Reply To: Can Consumer Loans Cause the Business Cycle?


Consider the operation of the time market in the unhampered market economy. People with higher time preferences borrow from people with lower time preferences. The level of the rate of interest clears the market so that the quantity demanded and quantity supplied of present money are the same. The present money is allocated across the time market into consumer loans, producer loans, and the capital structure so that no further arbitrage profit arises. Only that portion of present money lent into production goes to capital projects across the capital structure. Consumer loans do not build up the capital structure, but merely transfer consumption from lower time preference people to higher time preference people. For example, let’s say that the people making consumer loans reduce their demands for clothing while people who borrow increase their demands for cell phones. Then the capital structure supporting the production of clothing (spinning cloth, growing cotton, etc.) will shrink while the capital structure supporting the production of cell phones (producing chips, touch screens, etc.) will grow. The overall capital structure will not be built up. Capital production will merely shift from areas with smaller demands to areas will greater demands.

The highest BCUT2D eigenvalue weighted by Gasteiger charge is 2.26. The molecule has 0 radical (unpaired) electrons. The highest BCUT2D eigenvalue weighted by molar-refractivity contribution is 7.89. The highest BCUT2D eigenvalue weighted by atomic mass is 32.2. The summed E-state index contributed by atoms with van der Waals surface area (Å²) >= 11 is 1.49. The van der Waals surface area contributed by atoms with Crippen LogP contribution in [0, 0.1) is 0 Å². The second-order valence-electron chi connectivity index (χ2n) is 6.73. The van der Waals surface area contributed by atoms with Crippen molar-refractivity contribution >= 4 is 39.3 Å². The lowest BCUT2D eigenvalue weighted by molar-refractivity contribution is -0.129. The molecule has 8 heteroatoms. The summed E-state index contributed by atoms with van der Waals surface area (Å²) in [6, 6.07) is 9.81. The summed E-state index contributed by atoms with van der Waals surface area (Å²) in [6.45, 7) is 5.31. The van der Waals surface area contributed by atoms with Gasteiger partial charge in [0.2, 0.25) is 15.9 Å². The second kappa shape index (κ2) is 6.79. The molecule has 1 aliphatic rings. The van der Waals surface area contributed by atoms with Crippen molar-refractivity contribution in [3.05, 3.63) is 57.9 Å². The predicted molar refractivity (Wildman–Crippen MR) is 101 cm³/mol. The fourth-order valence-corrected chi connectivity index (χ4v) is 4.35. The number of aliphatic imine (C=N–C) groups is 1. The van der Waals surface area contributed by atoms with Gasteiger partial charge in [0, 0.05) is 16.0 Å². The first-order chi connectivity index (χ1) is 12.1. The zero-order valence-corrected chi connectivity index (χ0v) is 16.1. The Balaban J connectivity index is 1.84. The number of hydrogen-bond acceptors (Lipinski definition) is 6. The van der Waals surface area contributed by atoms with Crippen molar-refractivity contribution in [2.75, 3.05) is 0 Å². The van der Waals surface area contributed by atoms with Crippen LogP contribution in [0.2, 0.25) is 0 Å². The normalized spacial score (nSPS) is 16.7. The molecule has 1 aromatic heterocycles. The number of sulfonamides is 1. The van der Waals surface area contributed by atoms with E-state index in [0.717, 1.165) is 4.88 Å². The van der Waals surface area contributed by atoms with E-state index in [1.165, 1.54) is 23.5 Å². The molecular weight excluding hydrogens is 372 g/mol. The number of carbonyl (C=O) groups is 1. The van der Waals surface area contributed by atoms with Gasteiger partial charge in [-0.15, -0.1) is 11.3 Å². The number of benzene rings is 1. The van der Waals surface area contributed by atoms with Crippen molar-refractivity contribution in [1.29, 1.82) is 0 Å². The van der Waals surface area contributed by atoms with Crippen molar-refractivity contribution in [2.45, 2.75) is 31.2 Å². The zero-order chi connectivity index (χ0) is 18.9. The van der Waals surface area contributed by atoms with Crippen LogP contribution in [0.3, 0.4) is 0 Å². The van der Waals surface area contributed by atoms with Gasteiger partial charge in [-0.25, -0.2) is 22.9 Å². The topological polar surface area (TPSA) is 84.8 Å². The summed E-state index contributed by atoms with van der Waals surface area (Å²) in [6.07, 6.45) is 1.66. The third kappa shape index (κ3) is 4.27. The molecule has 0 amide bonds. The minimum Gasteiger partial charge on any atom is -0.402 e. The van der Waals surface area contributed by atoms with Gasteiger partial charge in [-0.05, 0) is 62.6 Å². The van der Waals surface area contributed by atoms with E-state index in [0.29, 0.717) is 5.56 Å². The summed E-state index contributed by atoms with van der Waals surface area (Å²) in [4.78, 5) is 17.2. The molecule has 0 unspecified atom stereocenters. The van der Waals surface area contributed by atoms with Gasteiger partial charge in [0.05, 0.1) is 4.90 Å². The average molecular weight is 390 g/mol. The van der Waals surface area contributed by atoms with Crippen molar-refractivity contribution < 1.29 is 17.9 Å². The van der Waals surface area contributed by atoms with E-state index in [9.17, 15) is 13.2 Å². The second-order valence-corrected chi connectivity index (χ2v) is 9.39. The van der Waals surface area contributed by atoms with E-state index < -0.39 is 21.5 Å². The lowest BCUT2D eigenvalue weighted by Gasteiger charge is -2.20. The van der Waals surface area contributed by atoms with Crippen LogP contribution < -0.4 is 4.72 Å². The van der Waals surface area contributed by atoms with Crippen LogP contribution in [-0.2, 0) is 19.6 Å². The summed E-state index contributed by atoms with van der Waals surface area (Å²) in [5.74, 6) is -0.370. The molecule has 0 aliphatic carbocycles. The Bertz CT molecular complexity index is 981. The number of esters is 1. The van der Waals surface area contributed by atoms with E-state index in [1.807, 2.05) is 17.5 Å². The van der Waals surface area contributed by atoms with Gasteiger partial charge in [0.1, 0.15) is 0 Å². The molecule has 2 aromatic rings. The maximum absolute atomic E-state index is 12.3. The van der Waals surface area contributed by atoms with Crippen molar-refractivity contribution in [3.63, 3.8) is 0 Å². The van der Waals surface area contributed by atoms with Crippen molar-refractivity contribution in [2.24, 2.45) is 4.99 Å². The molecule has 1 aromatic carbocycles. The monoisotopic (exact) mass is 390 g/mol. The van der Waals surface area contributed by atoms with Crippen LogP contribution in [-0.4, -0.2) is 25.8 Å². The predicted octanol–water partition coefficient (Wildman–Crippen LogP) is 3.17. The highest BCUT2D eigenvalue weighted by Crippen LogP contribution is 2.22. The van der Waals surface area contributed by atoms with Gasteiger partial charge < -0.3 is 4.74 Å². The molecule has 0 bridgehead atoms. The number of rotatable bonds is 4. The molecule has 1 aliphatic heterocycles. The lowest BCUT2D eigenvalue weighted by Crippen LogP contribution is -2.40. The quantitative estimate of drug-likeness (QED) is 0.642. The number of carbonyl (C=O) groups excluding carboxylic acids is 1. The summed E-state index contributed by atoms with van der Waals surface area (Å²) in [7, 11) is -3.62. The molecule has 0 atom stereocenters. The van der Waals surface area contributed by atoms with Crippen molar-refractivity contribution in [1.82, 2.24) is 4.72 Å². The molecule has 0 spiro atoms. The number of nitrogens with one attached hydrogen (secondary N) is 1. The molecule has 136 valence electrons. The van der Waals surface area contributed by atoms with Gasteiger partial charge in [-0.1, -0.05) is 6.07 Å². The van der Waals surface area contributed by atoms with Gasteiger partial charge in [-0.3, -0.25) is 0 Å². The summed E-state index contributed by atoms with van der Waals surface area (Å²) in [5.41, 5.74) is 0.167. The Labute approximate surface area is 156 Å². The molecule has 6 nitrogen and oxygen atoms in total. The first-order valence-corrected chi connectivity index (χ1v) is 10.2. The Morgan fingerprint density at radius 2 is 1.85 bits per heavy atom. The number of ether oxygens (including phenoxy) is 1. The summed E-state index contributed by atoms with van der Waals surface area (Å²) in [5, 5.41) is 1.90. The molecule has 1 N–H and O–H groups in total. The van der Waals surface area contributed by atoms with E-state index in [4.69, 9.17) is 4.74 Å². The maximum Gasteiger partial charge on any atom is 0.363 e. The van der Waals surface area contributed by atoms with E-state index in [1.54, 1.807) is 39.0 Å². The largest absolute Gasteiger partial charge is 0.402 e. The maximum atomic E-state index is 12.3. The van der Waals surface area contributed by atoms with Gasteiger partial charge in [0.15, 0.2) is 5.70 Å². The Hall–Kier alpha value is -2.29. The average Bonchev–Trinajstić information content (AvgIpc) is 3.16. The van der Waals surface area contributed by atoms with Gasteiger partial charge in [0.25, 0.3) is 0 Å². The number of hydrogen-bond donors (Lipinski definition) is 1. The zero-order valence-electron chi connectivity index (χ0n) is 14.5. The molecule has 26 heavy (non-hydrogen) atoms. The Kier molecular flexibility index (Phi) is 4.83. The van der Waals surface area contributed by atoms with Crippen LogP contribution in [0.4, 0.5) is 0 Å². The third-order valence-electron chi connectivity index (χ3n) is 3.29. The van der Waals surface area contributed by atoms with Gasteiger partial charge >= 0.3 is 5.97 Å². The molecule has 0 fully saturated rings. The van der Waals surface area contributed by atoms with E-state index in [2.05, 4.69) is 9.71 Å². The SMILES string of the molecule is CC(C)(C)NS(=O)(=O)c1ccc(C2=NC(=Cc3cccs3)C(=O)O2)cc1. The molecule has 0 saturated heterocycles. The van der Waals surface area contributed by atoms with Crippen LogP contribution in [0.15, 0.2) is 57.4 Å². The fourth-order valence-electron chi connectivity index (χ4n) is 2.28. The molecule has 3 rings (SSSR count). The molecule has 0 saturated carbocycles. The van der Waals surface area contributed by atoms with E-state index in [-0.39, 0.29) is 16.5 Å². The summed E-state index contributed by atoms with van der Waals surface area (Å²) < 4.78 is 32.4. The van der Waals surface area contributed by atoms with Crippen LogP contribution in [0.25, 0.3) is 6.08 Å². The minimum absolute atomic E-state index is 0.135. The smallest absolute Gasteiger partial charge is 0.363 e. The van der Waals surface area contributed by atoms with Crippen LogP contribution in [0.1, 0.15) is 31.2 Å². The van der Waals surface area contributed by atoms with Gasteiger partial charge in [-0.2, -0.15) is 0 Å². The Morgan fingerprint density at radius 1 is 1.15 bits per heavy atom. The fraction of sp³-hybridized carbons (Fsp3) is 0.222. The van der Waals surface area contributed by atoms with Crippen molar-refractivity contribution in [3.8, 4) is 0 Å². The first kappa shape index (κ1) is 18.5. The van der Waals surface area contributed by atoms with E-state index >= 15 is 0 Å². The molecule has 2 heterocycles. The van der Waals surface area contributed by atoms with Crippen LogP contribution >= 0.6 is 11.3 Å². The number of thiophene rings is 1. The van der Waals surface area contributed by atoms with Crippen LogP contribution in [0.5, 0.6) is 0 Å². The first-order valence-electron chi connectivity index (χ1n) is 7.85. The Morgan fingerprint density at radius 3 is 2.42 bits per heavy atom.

The business cycle is inter-temporal mal-investment. Central bank monetary inflation and credit expansion increase the supply of credit beyond what people’s time preferences dictate. The increase supply of credit is arbitraged into the different areas of the time market so that no additional profit in shifting it is possible. That portion of the new credit going into producer loans and the capital structure allows entrepreneurs to lengthen the capital structure by building up capital goods in the higher and intermediate stages of production. The build-up of the overall capital structure proves to be unsustainable because it fails to satisfy people’s time preferences. The build up of the capital structure supporting the areas of production stimulated by consumer loans (housing, autos, etc.) is part and parcel of the overall lengthening of the capital structure.